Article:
According to a study by Deloitte Consulting, high cost and limited performance will keep the number of electric-cars at only 2 to 5 percent of the U.S. market a decade from now (that seemed pretty obvious to us).
On the other hand, Nissan, the first major automaker to offer a full-electric vehicle, says that 10 percent of new car sales will be electric-vehicles by 2020.
Deloitte said that it expects the cost of producing batteries for electric cars to fall by 40 percent over the next four years. The firm said that it expects advanced batteries that power electric-cars to cost around $600 per kilowatt hour in 2014. That would be down from the near $1,000 per kilowatt hour today.
Nissan”s current battery cost for the LEAF electric-vehicle is $472 per kilowatt-hour. In order to secure a profit on the vehicle, other indirect costs must be kept to under 35% of the total MSRP.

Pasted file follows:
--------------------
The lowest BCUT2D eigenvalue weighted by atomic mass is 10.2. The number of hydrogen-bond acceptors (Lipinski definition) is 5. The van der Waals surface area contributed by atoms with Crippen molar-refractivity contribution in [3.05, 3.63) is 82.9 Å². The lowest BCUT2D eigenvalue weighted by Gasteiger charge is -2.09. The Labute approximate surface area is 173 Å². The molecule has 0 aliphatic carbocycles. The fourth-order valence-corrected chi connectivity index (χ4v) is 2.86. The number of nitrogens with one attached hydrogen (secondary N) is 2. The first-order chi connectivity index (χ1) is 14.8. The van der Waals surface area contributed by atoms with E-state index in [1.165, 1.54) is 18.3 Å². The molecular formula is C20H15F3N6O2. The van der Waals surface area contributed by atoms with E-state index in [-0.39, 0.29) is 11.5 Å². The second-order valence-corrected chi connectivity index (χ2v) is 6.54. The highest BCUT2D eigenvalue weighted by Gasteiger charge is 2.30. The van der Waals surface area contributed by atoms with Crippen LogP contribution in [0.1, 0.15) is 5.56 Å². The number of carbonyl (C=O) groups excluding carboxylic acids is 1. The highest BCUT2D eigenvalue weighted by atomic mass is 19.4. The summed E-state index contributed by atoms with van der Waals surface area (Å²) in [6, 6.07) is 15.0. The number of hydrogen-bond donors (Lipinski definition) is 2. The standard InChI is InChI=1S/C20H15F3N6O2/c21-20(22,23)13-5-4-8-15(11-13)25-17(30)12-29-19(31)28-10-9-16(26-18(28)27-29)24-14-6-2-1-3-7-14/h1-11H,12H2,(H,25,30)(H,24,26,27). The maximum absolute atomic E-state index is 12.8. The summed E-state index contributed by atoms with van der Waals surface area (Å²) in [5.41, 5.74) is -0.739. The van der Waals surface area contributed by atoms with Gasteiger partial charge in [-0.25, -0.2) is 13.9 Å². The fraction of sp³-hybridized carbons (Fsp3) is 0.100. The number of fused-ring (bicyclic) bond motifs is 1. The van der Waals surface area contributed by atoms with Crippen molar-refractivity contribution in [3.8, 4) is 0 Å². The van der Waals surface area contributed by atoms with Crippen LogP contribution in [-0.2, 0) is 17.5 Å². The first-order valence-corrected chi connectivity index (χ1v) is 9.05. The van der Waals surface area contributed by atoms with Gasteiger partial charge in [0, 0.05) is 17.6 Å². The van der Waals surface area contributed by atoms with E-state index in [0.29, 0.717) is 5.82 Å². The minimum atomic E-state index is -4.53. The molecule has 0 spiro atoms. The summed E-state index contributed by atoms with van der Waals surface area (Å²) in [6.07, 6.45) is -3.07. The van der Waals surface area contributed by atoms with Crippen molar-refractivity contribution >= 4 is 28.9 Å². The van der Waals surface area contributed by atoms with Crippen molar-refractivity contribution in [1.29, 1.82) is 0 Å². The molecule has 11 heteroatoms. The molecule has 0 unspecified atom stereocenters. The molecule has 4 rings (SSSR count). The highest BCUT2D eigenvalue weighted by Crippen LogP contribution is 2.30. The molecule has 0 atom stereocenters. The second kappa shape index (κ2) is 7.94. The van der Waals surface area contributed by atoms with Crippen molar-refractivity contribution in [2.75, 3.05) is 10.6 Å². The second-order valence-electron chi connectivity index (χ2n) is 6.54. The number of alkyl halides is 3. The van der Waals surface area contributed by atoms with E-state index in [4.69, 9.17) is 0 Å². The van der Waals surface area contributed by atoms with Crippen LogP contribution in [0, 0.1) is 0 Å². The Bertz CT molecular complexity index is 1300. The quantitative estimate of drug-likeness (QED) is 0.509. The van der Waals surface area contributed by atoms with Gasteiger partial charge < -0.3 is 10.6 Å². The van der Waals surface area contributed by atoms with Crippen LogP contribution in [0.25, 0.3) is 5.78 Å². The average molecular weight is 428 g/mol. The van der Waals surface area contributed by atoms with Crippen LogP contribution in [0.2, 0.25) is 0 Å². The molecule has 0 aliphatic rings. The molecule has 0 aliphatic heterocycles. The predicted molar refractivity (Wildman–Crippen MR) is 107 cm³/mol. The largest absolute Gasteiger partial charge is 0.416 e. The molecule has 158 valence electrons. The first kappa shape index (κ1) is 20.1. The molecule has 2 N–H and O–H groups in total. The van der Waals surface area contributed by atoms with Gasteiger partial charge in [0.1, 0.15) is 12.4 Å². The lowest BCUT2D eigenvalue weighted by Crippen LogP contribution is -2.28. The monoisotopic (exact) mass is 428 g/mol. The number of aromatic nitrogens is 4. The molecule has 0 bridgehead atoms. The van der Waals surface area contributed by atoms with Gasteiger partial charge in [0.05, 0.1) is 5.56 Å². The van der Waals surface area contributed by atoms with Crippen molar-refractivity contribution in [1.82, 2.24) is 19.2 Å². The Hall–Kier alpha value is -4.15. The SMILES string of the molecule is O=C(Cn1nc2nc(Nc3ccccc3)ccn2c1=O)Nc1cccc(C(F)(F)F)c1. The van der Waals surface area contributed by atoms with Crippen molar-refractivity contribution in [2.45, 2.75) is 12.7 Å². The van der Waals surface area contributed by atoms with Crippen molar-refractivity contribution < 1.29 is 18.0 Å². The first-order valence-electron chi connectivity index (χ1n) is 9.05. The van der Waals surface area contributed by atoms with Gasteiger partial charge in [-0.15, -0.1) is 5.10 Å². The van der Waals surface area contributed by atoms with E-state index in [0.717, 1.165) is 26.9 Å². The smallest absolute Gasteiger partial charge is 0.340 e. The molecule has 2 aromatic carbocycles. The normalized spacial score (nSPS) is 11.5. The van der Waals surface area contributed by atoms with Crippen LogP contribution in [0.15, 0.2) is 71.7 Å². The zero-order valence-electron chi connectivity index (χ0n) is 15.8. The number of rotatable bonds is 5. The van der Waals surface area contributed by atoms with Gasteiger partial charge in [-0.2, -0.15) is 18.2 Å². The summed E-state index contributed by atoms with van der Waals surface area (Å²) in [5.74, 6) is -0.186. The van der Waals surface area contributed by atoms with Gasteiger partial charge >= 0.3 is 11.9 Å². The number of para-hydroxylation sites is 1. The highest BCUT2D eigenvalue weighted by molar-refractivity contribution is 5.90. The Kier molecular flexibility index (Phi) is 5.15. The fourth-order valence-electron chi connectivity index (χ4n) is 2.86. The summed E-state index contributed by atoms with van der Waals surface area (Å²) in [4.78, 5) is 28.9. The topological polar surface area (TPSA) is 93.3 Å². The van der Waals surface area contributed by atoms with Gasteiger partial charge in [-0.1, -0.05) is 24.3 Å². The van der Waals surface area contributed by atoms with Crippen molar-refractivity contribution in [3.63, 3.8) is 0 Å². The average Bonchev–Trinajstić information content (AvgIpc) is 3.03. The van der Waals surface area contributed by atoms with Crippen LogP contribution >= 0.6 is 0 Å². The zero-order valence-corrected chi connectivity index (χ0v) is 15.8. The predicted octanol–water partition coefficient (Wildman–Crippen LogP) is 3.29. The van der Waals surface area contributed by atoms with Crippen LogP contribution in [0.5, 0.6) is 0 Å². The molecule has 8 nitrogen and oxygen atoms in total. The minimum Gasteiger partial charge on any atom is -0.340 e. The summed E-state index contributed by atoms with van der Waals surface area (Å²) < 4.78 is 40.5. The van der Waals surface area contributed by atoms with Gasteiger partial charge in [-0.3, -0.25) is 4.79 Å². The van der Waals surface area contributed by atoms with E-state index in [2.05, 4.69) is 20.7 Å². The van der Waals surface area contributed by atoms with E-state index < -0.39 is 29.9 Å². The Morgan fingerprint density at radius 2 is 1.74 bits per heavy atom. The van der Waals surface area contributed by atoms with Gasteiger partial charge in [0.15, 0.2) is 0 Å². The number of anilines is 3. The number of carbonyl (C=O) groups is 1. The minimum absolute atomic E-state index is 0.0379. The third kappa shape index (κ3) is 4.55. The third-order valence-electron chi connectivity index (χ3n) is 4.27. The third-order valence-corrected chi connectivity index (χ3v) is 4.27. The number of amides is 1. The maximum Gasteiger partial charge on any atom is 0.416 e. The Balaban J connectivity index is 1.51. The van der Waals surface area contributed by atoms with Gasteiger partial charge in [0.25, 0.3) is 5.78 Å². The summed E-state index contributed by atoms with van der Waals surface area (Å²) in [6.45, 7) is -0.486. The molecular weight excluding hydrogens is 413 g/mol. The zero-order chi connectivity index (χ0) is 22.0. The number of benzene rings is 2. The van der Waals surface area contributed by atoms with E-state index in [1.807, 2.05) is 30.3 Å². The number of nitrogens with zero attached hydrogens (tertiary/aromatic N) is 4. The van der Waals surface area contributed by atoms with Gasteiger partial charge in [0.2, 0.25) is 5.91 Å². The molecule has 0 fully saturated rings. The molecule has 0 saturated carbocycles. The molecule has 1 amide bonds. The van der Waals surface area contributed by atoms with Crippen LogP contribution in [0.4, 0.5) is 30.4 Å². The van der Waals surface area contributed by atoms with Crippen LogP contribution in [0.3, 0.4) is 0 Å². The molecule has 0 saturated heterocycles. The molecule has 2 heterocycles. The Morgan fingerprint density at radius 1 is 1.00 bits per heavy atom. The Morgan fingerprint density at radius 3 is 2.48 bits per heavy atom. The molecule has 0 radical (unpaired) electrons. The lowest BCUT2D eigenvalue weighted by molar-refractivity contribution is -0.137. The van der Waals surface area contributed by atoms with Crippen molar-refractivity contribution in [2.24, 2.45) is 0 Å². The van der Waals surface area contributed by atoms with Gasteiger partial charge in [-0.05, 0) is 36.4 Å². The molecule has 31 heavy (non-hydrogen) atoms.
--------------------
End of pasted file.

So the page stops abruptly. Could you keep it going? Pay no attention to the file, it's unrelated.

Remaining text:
Refresher: Power for the Nissan Leaf comes from a 107-hp electric-motor that runs on power supplied by lithium-ion cells. On a full-charge, the Nissan Leaf allows for a driving range of 100 miles with a top speed of 87 mph. A full charge takes up to 8 hours on a standard 200V outlet. Buyers can opt for the DC 50kW quick-charger, which recharges the battery up to 80 percent in under 30 minutes.
2011 Nissan Leaf:
– By: Omar Rana
Source: Automotive News (Subscription Required)